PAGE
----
A lawsuit, for our purposes, is a civil complaint by an individual or corporation that alleges that a wrong or injury has been caused by another individual or corporation.
There is no question in my mind that, as a society, we have become lawsuit-happy. The legal profession, in my amateur opinion, must accept some of the responsibility for the proliferation of frivolous lawsuits, but part of the blame must also be placed on insurance companies.
There is also no doubt that many lawsuits are filed by individuals who simply aren’t willing to admit that they might be partially to blame for the injury or harm that happened to them.
Personal injury claims, for example, are one of the most common types of lawsuits because most people and corporations have insurance to protect themselves from liability for injuries to others that could be considered “their fault.” Here’s a simple example: You invite a job candidate to your office for an interview. After the interview, the candidate trips and falls down the stairs. He sues your company for the medical expenses incurred because, so the theory goes, your company was at fault for not making sure the stairs were safe and, as a result, caused him to fall. Your company has liability insurance that covers incidents like this. The insurance company, rather than go to court and fight over the amount of the claim for medical expenses or whether the candidate should have been more careful, will often agree to a settlement out of court because settling the claim is less expensive. Lawyers know this. So, the candidate’s lawyer collects a percentage of the settlement the insurance company agrees to pay for the harm caused.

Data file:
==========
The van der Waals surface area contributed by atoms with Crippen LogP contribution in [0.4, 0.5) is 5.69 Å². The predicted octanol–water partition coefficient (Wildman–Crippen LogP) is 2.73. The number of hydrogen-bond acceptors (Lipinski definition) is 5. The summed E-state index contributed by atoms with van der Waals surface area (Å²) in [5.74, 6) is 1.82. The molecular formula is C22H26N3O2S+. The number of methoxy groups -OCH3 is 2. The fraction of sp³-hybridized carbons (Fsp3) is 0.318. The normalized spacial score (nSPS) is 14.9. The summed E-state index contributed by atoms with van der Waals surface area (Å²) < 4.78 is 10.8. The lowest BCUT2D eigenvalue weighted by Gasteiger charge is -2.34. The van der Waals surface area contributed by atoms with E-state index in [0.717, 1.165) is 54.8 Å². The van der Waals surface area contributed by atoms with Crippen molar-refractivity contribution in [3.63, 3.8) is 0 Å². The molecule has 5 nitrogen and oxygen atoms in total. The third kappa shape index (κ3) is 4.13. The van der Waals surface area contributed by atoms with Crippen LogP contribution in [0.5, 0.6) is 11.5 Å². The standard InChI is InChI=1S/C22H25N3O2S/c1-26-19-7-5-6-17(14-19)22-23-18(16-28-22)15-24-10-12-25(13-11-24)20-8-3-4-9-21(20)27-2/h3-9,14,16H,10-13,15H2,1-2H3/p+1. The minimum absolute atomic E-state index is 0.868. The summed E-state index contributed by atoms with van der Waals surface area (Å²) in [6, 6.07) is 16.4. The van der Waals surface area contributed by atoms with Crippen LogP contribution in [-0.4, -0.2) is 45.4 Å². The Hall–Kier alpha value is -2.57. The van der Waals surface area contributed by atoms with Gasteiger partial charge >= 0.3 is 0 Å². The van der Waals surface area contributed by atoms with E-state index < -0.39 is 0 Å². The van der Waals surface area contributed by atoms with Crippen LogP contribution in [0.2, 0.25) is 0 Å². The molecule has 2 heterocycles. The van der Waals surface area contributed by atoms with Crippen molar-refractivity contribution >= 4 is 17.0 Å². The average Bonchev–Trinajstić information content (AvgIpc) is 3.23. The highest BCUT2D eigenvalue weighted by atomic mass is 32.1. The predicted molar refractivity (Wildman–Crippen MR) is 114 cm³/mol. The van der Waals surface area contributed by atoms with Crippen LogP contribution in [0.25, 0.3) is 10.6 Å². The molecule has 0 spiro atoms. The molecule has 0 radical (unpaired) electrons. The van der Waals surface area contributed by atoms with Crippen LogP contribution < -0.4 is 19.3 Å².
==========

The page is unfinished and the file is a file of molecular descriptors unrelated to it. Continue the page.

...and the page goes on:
The truth of the matter is anybody can sue anybody else, but that doesn’t mean the complaining party is always going to win. Whenever an issue with potential legal consequences comes to a company’s Legal Department, their responsibility is to look at the worst thing that could happen and try to reduce the risk of it happening, to the greatest extent possible. Lawyers, in other words, act a great deal like a company’s risk managers.
When the discussion turns to background and reference checking, the Legal Department usually has a “no comment” policy in place to help avoid the perceived risk of being sued by a disgruntled job seeker. Anyone in the business of hiring people is going to incur some risk as part of the process. My next few blogs will be about the major legal risks in the hiring process – and what to do about them.